Pua Van Dorpe has spent a lifetime pursuing her passion—reclaiming this ancient and lost Hawaiian art
From ancient times, Hawaiians have used this handwoven tool to gather an ocean harvest. For one Maui fisherman, it still holds a way of life and a sense of identity.
An ancient art, as delicate as it is beautiful, has outlived the kings who once claimed it as their own.
See all eleven kapa Pua Van Dorpe created to honor ancient Maui chiefs, and read their stories.
What is it like to live next to a volcano?
Magic happens when the Hawaiian Chamber of Commerce meets on the beach in Wailea.
One hundred seventy-four years ago, Maui's first print shop published the first Hawaiian-language newspaper...and launched a small revolution.
This West Maui valley witnessed some of the island's most turbulent history. Now it's helping to redeem the past.
By reviving ancient Hawaiian practices, modern conservationists hope to save the forests and the seas of the future.
Hawaiian culture evolved over millennia, then almost disappeared after Western contact. Maui's cultural advisors are committed to bringing it back.
The Four Seasons in Wailea has a brilliant new art collection—“the first of its kind anywhere,”--courtesy of modern Hawaiian artists.
Lānaʻi Waiaʻōpae fishpond once helped feed the island's people. Today it's feeding a hunger for culture.
A race of Polynesian seafarers in double-hulled canoes managed to carry with them food for the rest of their lives in Hawai‘i, along with their medicine, clothing, handicrafts, and the essence of their religion.
The annual East Maui Taro Festival in Hana is the perfect opportunity to learn about—and taste—this delicacy.
Ancient Hawaiian mythology tells of the sacred shapeshifting dragons, or moo, which holds supernatural powers. Their presence is still felt by many.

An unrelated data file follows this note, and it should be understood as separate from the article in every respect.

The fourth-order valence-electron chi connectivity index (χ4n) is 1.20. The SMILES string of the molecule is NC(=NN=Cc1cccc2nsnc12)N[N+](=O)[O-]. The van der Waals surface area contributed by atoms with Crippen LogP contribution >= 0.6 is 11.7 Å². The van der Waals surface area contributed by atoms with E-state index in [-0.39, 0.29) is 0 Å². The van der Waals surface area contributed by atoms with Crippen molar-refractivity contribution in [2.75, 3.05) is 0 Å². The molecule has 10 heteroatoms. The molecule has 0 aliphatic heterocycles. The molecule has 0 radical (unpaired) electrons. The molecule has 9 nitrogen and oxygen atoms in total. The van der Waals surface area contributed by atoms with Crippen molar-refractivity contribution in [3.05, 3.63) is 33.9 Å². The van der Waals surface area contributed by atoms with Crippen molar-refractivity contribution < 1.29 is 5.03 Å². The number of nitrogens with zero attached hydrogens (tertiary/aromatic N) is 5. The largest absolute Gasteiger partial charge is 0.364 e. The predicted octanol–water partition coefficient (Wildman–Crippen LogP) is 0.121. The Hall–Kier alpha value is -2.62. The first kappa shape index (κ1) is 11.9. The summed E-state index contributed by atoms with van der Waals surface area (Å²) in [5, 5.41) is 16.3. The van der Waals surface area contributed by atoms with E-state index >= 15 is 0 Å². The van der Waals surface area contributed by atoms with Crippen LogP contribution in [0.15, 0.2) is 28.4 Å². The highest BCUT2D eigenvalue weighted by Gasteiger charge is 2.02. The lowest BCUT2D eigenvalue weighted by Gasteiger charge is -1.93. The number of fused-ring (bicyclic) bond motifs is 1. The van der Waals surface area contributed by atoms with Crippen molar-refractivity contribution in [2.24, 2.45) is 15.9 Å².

As it turns out, one breadfruit can feed a family, and one variety a people. Packed in coconut-husk fiber and dry leaves, ‘ulu accompanied the Polynesian voyagers in their canoes bound for Hawai‘i.
Get the translation of Hawai'i Pono'i.
The Lobelia Grayana is an endangered lavender flower that grows in Waikamoi Preserve on Maui. Ancient Hawaiians called this plant opelu.
Seventeen years in the making, the Hawaiian modern day voyaging canoe Mo‘okiha O Piilani will set sail on December 21 during the winter solstice.
Turmeric is prized around the world for its yellow color, bold flavor, and medicinal properties. When Polynesian voyagers first sailed to Hawai‘i, they brought the pungent herb with them.
Hawaiian pa'u riders carry on an exuberant tradition, bedecking both horse and rider with flowers and fine fabrics.
More than any other Polynesian people, Hawaiians excelled in the use of color, coaxing incredible hues from the natural world around them.
Among Polynesians, the Hawaiians of old excelled in the making of kapa. Their distant daughters have begun to reclaim this once-lost ancient art.
Each year, as the rains came and the Makali‘i, or Pleiades, appeared in the night sky, Hawaiians of old set aside time to rest, feast and play.
See what happens when ancient Hawaiian culture meets modern art techniques at Maui's annual Celebration of Hawaii exhibit at Viewpoints Gallery in Makawao.
Like the rest of us, Hawaiian mature, age and die. And there the similarity ends.
How Maui farmers are cultivating ancient wisdom to feed a population—and a hunger for culture.